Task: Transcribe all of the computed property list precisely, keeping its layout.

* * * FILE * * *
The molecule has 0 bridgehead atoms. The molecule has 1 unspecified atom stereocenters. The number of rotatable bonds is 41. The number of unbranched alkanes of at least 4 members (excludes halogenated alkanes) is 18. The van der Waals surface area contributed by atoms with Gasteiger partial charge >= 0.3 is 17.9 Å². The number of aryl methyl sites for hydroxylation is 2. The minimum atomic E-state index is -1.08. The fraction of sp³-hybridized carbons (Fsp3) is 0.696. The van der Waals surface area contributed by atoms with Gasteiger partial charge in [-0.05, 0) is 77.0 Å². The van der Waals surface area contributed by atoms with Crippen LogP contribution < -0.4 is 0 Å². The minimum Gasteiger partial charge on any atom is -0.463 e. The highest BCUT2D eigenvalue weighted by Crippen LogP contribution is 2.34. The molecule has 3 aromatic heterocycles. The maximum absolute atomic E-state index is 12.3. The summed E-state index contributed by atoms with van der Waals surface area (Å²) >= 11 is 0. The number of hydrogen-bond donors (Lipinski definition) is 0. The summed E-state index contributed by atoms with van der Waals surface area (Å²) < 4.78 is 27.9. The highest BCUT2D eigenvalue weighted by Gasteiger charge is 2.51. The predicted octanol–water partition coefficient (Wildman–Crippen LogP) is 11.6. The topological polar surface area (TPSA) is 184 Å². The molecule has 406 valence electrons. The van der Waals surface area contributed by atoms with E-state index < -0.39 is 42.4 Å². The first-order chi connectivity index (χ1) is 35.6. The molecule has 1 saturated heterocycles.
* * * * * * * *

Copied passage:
The molecule has 0 bridgehead atoms. The molecule has 1 unspecified atom stereocenters. The number of rotatable bonds is 41. The number of unbranched alkanes of at least 4 members (excludes halogenated alkanes) is 18. The van der Waals surface area contributed by atoms with Gasteiger partial charge >= 0.3 is 17.9 Å². The number of aryl methyl sites for hydroxylation is 2. The minimum atomic E-state index is -1.08. The fraction of sp³-hybridized carbons (Fsp3) is 0.696. The van der Waals surface area contributed by atoms with Gasteiger partial charge in [-0.05, 0) is 77.0 Å². The van der Waals surface area contributed by atoms with Crippen LogP contribution < -0.4 is 0 Å². The minimum Gasteiger partial charge on any atom is -0.463 e. The highest BCUT2D eigenvalue weighted by Crippen LogP contribution is 2.34. The molecule has 3 aromatic heterocycles. The maximum absolute atomic E-state index is 12.3. The summed E-state index contributed by atoms with van der Waals surface area (Å²) >= 11 is 0. The number of hydrogen-bond donors (Lipinski definition) is 0. The summed E-state index contributed by atoms with van der Waals surface area (Å²) < 4.78 is 27.9. The highest BCUT2D eigenvalue weighted by Gasteiger charge is 2.51. The predicted octanol–water partition coefficient (Wildman–Crippen LogP) is 11.6. The topological polar surface area (TPSA) is 184 Å². The molecule has 406 valence electrons. The van der Waals surface area contributed by atoms with E-state index < -0.39 is 42.4 Å². The first-order chi connectivity index (χ1) is 35.6. The molecule has 1 saturated heterocycles.